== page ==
the suspect, who died in the blast, has been identified

Published on : 28/12/2020 – 03:59

The prime suspect in the Christmas morning explosion of a trailer parked in downtown Nashville, United States, was killed in the incident, authorities said on Sunday. Anthony Warner, 63, was not known to law enforcement.

The man suspected of having triggered the explosion that devastated part of historic downtown Nashville, Tennessee on Christmas Day, has been identified by authorities. The latter said, Sunday, December 27, that he was dead in the blast.

“We have come to the conclusion that the individual named Anthony Warner is the perpetrator of the explosion. He was present when the bomb went off and he perished in the blast,” Federal Prosecutor Don Cochran said at the time. of a press conference.

For his part, FBI special agent responsible for the investigation, Doug Korneski, said that “there is no indication of the involvement of other people”, while adding that several leads were still under investigation.

The authorities present at the press conference clarified that Anthony Warner was not known to their services.

According to the press, Anthony Warner, 63, had been identified by the police on Saturday. But at the time, the police had confined themselves to saying that a person was wanted “in the interest (of the investigations)”. Investigators raided a house in a district in the south-east of the city.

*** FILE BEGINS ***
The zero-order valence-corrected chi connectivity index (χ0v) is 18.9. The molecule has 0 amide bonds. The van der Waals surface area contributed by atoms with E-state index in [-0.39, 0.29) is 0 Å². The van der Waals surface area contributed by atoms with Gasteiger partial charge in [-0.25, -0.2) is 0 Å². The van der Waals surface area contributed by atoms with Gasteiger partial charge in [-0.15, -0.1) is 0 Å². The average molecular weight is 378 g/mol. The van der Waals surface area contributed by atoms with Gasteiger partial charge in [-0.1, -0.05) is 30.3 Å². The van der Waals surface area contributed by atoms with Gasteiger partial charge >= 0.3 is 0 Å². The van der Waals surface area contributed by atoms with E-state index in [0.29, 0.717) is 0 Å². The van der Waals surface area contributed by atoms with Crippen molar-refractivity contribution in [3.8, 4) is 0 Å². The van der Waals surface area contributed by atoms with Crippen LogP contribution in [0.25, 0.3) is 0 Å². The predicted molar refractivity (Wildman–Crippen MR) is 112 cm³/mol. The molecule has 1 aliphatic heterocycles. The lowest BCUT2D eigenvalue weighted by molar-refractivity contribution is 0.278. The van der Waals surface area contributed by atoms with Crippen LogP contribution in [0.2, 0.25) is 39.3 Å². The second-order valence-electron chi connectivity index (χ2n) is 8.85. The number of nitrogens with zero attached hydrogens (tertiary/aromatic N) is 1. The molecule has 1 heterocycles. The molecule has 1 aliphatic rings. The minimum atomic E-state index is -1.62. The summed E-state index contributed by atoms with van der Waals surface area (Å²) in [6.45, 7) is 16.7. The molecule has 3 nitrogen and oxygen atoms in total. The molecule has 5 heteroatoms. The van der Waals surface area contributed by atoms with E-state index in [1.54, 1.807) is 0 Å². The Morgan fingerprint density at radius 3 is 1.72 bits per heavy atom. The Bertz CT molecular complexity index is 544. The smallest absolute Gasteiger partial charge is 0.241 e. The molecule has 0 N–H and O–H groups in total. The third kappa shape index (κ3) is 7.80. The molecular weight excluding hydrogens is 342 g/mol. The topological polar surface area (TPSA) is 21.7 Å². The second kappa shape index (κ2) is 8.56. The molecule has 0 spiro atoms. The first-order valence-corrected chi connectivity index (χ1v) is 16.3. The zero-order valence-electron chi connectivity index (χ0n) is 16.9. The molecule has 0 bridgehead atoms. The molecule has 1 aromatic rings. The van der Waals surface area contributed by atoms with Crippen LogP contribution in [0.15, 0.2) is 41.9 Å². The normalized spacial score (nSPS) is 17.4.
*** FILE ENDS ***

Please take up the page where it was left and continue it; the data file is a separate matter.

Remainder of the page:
Call to evacuate

The campervan explosion devastated a historic district of the country music capital of the United States, exploding early Friday morning. Just before the explosion, the author had played a chilling recording over the loudspeaker, calling on people around to evacuate. Thus, despite the magnitude of the explosion, only three injured were to be deplored.

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DNA analysis of tissue from human remains found at the blast site identified Anthony Warner, said David Roush, head of the Tennessee Bureau of Investigations.

The police immediately considered that it was an “intentional act” but investigators are still trying to identify the motive.

The motorhome was parked in front of an AT&T telephone company building, and its explosion caused damage to facilities, disrupting telecommunications in Tennessee and parts of Alabama and Kentucky. Even the local airport had to suspend its flights for a while. AT&T said on Saturday that two mobile phone antennas have been installed in downtown Nashville and numerous others in the area to restore communications.

With AFP

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